Retiring Tenie Chicoine named Volunteer of the Year by Vail Valley Foundation | VailDaily.com

Retiring Tenie Chicoine named Volunteer of the Year by Vail Valley Foundation

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Tenie Chicoine, 74, is "retiring" from volunteering after 21 years helping the Vail Valley Foundation. For her volunteer efforts spanning two decades, the Vail Valley Foundation named Chicoine its Volunteer of the Year.
Photos Special to the Daily

Past Vail Valley Foundation Volunteer of the Year recipients:

2000: Kim Bender

2001: David Ozawa

2002: Barb Treat

2003: Dick Pownell

2004: Bill Douglas III

2005: Tenie Chicoine

2006: Fred Hassle & Jim Sanders

2007: Susan Frampton

2008: Kathryn Benysh

2009: Cheryl Jensen

2010: Doris Dewton

2012: Cookie Flaum

2013: Debby Jasper

2015: Brad Ghent

2016: Nancy & Mauri Nottingham

2017: Jan Hiland

AVON — Alternately described as the “SWAG Queen” and the “Mom” of the massive Vail Valley Foundation volunteer group, Tenie Chicoine says what she’ll be missed for most when she hangs up her volunteer spurs this year is her brownies and her dry socks.

A 21-year veteran of the VVF volunteer cast of hundreds that steps up year after year, event after event, Chicoine, 74, is “retiring” from volunteering to focus on the family business in Gypsum and on her actual family here and in California. But the 2018 Vail Valley Foundation Volunteer of the Year will miss her extended family of brownie consumers and sock-wearers.

“I have a fantastic crew of people, and we do this all together,” Chicoine said. “It’s like family, and we just have a good time doing events. We’re all on the same page, we’re here to help out and to have a good time — and we do.”

Chicoine started with the Vail Valley Foundation as a way to meet people after first moving to the valley in 1996, and her first event was a World Cup mountain bike race in 1997. Soon, she was coordinating and dealing with all the products coming in from the sales force — the goodie bags, gifts, sponsor materials, volunteer uniforms. Basically, the SWAG, or “Stuff We All Get.”

“She has more energy than any other person I’ve ever met. She runs circles around like 20- and 30-year-olds. It’s just incredible,” said the Vail Valley Foundation’s Jen Mason, who has organized the nonprofit’s volunteers for more than a decade. “Tenie has a big truck and trailer and she’s constantly running, going to Denver and picking up large shipments, all the products. She’s literally like a machine, like the little engine that keeps us all going. We’ll miss her. We love her. She’s going to leave a large hole in this organization.”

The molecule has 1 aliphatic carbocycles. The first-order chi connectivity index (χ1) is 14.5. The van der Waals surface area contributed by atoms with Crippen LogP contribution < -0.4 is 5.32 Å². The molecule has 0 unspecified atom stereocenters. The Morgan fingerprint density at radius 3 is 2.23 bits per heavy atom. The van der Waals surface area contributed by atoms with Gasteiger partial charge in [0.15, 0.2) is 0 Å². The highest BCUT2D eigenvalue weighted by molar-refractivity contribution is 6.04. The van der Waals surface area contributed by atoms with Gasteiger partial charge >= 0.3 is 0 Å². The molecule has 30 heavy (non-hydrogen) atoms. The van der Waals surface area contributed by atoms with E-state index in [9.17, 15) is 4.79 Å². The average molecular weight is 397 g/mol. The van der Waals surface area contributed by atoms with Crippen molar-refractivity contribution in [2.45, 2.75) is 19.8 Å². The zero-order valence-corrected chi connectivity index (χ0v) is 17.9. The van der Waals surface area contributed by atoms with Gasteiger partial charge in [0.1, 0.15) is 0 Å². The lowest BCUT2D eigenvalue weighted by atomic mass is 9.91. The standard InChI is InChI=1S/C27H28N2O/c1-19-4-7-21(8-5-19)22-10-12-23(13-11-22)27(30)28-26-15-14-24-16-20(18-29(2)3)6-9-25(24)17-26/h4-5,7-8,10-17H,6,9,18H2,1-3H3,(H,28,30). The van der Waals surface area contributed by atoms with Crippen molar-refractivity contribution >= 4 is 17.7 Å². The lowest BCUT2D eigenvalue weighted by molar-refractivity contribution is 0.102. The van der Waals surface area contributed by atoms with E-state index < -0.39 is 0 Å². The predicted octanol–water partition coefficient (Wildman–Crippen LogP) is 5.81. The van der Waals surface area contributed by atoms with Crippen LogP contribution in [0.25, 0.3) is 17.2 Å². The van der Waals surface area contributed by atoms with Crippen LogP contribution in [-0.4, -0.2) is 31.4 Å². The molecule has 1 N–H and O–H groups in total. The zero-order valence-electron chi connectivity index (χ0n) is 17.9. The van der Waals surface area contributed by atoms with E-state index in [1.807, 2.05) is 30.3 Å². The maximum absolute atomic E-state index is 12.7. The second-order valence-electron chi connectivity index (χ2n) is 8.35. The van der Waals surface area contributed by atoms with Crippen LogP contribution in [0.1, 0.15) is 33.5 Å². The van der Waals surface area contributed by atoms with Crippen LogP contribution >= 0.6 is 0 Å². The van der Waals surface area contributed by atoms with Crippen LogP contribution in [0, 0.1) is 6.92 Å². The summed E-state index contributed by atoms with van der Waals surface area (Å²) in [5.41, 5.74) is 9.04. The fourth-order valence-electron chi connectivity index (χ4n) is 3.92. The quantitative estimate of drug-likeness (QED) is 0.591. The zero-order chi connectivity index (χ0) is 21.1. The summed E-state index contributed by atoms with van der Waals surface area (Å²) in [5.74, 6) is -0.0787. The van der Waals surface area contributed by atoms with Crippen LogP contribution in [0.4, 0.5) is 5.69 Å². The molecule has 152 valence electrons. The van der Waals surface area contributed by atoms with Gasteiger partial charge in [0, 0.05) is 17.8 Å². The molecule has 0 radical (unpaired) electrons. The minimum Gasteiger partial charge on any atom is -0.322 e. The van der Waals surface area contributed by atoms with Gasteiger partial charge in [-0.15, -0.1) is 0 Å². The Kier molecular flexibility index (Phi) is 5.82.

A large hole figuratively but not physically. A Louisiana native, Ernestine Chicoine came by her nickname “Tenie” because of her diminutive frame and huge heart, but she credits everyone else in the organization for winning the volunteer award.

Chicoine is also the first person to win the award twice — first in 2005, and in 2018 a second time as a special way to send off this one-of-a-kind, veteran volunteer.

“It’s been a fantastic run. I enjoyed it. I appreciate everything everyone’s done,” Chicoine said. “I mean, without the team that I’ve had through these years, I could have never done it. Everything’s a team effort; it’s not just me. It takes the whole group.”

That means 650 volunteers for the annual Birds of Prey World Cup ski races and nearly 3,000 for the 2015 FIS Alpine World Ski Championships — second only to the Winter Olympics in terms of prestige. Chicoine also worked at the 1999 Alpine World Ski Championships in Vail and Beaver Creek.

“It’s been a fantastic experience, meeting people from all over the world,” Chicoine said. “Having lived all over the country, it’s amazing the amount of volunteers we have up here that we can count on for any event we do. And that’s something you don’t see in other parts of the country. That’s what this community is great at doing.”

Chicoine also loves how volunteering for the VVF is the great equalizer.

“It doesn’t matter here who you are, what you’ve done, everybody just chips in and everybody’s even,” Chicoine said. “That’s the biggest thing. And all sorts of backgrounds and walks of life, from all over the country and from all over the world even.”

But in the winter months during a major international event, Chicoine says some of the construction workers and other younger volunteers, who remind her a lot of her own two sons and grandsons, need some reminders at times.

“I’m the first one to yell at the boys because they’re wearing wet socks or other kids going out there without sunscreen and stuff like that,” Chicoine laughs. “Come on, guys.”

Chicoine says she’s passing the products torch to Jim Lee, who she’s been working with for six or seven years (he can have her brownie recipe, too), and she’s confident the show will go on without her. But she will miss her extended family.

“What I say is, this is the longest I stayed with any particular thing in my life, except being married to my husband,” Chicoine said.



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